St. Louis, MO, USA (October 5, 2023) - Leon Spinks, forever etched in boxing lore for his shocking victory over Muhammad Ali in 1978, was an enigmatic figure in the sport's history. Spinks, the reigning Olympic champion, was just 24 years old and relatively inexperienced in the professional ranks, with only seven fights to his name when he faced Ali. He was considered the sacrificial lamb for Ali, who at 36, was in the twilight of his career. However, Spinks defied all odds and pulled off a remarkable upset, showcasing his inspiration and raw talent.
Spinks was never the model boxer outside of the ring. His stories of excess, including alcohol and drug use, were well-known even before his historic victory over Ali. But that win catapulted him into a world of fame and indulgence. His lifestyle choices often led him astray from training, and when he did train, it was a mere inconvenience to his party-filled life. His dedication was questionable at best, with birthday celebrations lasting for an entire ten days.
In the lead-up to his rematch with Ali in September 1978, Spinks was frequently seen intoxicated and indulging in partying. He seemed unfazed by the impending fight, leading a lifestyle of indulgence that included alcohol, drugs, and women.
Spinks once admitted, "All I cared about was going on to the next party. Who was I going to get high with? My life was cocaine, weed, cars, and women. And I enjoyed it."
The day before the rematch with Ali, Spinks continued his self-destructive behavior, consuming alcohol, cocaine, marijuana, and engaging with women. Despite this, he miraculously made it to the weigh-in. However, his debauchery continued until just an hour before the fight, when his wife found him in a hotel room, drunk.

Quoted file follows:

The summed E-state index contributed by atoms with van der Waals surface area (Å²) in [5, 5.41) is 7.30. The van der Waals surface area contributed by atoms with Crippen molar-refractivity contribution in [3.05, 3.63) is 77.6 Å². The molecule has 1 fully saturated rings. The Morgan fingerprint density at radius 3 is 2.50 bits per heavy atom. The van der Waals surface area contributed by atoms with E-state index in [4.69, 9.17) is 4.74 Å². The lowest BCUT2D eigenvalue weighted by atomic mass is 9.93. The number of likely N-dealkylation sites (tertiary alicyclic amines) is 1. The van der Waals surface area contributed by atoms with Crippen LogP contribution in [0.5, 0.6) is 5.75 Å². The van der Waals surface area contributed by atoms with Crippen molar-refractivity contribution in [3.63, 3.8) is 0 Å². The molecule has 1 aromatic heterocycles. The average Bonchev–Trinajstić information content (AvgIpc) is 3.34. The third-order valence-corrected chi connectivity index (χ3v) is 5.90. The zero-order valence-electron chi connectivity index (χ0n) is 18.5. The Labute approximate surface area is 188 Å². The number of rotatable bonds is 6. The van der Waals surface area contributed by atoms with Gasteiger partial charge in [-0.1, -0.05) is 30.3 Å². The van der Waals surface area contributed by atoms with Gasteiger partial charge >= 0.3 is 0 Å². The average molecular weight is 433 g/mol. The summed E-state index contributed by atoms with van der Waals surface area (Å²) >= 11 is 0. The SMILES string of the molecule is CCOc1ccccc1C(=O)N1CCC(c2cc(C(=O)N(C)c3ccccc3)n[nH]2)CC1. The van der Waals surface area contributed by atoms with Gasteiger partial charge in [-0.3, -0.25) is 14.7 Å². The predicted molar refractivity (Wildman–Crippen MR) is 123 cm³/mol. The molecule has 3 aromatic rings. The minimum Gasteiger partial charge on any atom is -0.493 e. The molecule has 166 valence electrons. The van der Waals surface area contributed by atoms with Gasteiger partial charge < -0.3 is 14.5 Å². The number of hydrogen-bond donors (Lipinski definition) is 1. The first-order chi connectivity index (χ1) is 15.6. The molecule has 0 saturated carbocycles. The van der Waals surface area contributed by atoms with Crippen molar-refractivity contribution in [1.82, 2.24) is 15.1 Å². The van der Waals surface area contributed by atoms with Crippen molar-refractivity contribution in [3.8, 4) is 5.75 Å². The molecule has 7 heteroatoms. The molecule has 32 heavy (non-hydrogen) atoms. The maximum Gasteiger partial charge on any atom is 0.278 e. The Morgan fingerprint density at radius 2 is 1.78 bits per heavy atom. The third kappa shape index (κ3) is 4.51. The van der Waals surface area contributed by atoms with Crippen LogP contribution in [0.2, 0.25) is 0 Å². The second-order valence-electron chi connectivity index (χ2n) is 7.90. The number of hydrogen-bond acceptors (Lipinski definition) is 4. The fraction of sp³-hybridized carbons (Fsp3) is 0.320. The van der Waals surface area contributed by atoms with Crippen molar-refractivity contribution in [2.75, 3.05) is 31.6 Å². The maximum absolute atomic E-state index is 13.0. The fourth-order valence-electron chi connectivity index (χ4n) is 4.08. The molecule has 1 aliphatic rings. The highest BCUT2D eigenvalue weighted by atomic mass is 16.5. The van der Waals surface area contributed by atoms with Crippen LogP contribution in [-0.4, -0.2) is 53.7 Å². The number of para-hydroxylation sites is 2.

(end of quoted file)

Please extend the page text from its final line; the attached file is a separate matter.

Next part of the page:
Spinks somehow managed to enter the ring, a miraculous feat in itself, but he lost convincingly to Ali in front of 70,000 fans. The former champion later claimed he hadn't squandered his title on vices, but few believed him.
In the time between the two Ali fights, Spinks had accumulated a 70-person entourage. However, after his loss to Ali, they all deserted him, leaving him alone to continue his self-destructive partying.
Despite further opportunities to win world titles, Spinks couldn't replicate his 1978 success. His career spiraled downward, marked by losses until it finally ended in 1995. The victory over Ali had brought him fame and fortune, but it also initiated his downfall.
Spinks reportedly earned $3.75 million for the rematch with Ali. In contrast, in the five fights before challenging Dwight Muhammad Qawi for the cruiserweight title in 1986, Spinks earned just over $26,000, leading to financial troubles and bankruptcy.
Some argue that the heavyweight title came too soon for Spinks. However, if it hadn't come when it did, it might never have come at all. While it's unfair to label Spinks a lucky fighter, his victory over Ali was more a result of his lifestyle than his skills. Spinks had the talent, as evidenced by his Olympic gold medal, but his story remains a tragic tale of missed opportunities. He embraced his newfound fame a little too eagerly, never escaping the shadows of his upbringing in the ghetto.
Spinks once reflected, "I never had anything. All of a sudden, I had something. I tried to do too much. I was crazy. I didn't care about anything. You think it's never going to end." Sadly, for Spinks, it did end, and it ended far too quickly.